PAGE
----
A genius who loses control of their emotions can be a financial disaster. The opposite is also true. Ordinary folks with no financial education can be wealthy if they have a handful of behavioral skills that have nothing to do with formal measures of intelligence.
Author and Partner at Collaborative Fund Morgan Housel shares 19 short stories exploring the strange ways people think about money; the book’s major theme is that we can better understand money through psychology and history than finance. In 2018, Morgan wrote a report outlining 20 of the most important flaws, biases, and causes of bad behavior towards money titled The Psychology of Money; the report went viral; the book is an expanded version of the report.
In investing you must identify the price of success—volatility and loss amid the long backdrop of growth—and be willing to pay it.
The Book’s premise is that doing well with money has a little to do with how smart you are and a lot to do with how you behave. And behavior is hard to teach, even to really smart people. A genius who loses control of their emotions can be a financial disaster. The opposite is also true. Ordinary folks with no financial education can be wealthy if they have a handful of behavioral skills that have nothing to do with formal measures of intelligence.
“Success is a lousy teacher. It seduces smart people into thinking they can’t lose.” – Bill Gates
Here are my favourite take-aways from reading,The Psychology of Money by Morgan Housel:
Health and Money
“Two topics impact everyone, whether you are interested in them or not: health and money.“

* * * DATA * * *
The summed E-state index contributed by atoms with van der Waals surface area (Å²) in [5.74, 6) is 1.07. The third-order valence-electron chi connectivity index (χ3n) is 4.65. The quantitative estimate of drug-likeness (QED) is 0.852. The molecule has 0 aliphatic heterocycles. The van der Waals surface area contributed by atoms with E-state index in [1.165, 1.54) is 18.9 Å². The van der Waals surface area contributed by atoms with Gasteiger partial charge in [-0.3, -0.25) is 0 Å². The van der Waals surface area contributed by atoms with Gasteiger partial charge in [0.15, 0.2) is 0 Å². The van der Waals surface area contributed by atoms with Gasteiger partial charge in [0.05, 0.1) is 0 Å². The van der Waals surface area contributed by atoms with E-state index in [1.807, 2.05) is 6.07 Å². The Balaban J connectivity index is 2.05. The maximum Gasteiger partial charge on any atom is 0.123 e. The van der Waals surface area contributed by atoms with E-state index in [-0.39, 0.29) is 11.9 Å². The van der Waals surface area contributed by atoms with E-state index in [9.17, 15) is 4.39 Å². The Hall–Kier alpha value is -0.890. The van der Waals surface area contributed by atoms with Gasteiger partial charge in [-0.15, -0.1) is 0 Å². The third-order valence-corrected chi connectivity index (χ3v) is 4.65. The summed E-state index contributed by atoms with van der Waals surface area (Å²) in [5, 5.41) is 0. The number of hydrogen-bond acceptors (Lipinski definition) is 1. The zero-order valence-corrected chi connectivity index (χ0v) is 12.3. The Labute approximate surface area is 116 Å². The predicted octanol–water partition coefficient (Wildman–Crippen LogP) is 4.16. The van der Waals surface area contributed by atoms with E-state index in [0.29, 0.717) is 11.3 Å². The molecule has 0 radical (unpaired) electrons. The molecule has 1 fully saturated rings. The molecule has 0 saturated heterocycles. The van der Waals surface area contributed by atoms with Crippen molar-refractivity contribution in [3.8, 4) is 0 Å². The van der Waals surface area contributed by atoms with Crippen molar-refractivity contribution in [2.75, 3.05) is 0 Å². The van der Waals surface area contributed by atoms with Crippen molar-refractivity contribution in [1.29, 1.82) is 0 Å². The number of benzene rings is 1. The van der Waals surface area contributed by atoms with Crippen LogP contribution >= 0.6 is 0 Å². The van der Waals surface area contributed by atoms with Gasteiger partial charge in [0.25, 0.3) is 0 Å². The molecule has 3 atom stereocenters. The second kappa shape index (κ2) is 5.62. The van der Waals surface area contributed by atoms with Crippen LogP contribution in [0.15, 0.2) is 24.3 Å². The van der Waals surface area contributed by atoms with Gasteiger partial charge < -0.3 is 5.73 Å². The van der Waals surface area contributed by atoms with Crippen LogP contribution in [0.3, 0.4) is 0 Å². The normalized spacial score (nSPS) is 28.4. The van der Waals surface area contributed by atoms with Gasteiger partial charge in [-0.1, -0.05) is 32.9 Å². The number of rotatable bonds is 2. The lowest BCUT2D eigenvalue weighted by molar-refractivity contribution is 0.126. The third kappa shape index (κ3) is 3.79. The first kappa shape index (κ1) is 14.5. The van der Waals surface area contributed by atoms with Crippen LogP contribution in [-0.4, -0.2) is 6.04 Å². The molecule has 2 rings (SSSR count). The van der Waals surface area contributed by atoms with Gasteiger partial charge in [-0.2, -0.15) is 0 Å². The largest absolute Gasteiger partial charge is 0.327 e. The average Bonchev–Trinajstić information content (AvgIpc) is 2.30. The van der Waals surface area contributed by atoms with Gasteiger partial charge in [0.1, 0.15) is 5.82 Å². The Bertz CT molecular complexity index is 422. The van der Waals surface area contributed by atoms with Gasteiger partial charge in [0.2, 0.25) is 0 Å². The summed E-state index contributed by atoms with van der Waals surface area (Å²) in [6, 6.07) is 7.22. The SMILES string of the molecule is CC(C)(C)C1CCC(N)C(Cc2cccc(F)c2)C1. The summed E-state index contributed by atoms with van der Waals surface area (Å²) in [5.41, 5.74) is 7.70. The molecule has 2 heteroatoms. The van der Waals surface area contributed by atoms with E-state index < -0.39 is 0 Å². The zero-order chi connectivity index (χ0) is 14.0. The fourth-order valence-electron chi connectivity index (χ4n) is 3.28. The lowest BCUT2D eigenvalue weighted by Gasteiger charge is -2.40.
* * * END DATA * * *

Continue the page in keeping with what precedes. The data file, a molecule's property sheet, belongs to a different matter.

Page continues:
The health care industry is a triumph of modern science, with rising life expectancy across the world. Scientific discoveries have replaced doctors’ old ideas about how the human body works, and virtually everyone is healthier because of it.
Money is everywhere, it affects all of us, and confuses most of us. Everyone thinks about it a little differently. It offers lessons on things that apply to many areas of life, like risk, confidence, and happiness. Few topics offer a more powerful magnifying glass that helps explain why people behave the way they do than money. It is one of the greatest shows on Earth.
People do some crazy things with money. But no one is crazy
People from different generations, raised by different parents who earned different incomes and held different values, in different parts of the world, born into different economies, experiencing different job markets with different incentives and different degrees of luck, learn very different lessons.
“Spreadsheets can model the historic frequency of big stock market declines. But they can’t model the feeling of coming home, looking at your kids, and wondering if you’ve made a mistake that will impact their lives. Studying history makes you feel like you understand something. But until you’ve lived through it and personally felt its consequences, you may not understand it enough to change your behavior.”
“Our findings suggest that individual investors’ willingness to bear risk depends on personal history. Not intelligence, or education, or sophistication. Just the dumb luck of when and where you were born.” – The Economist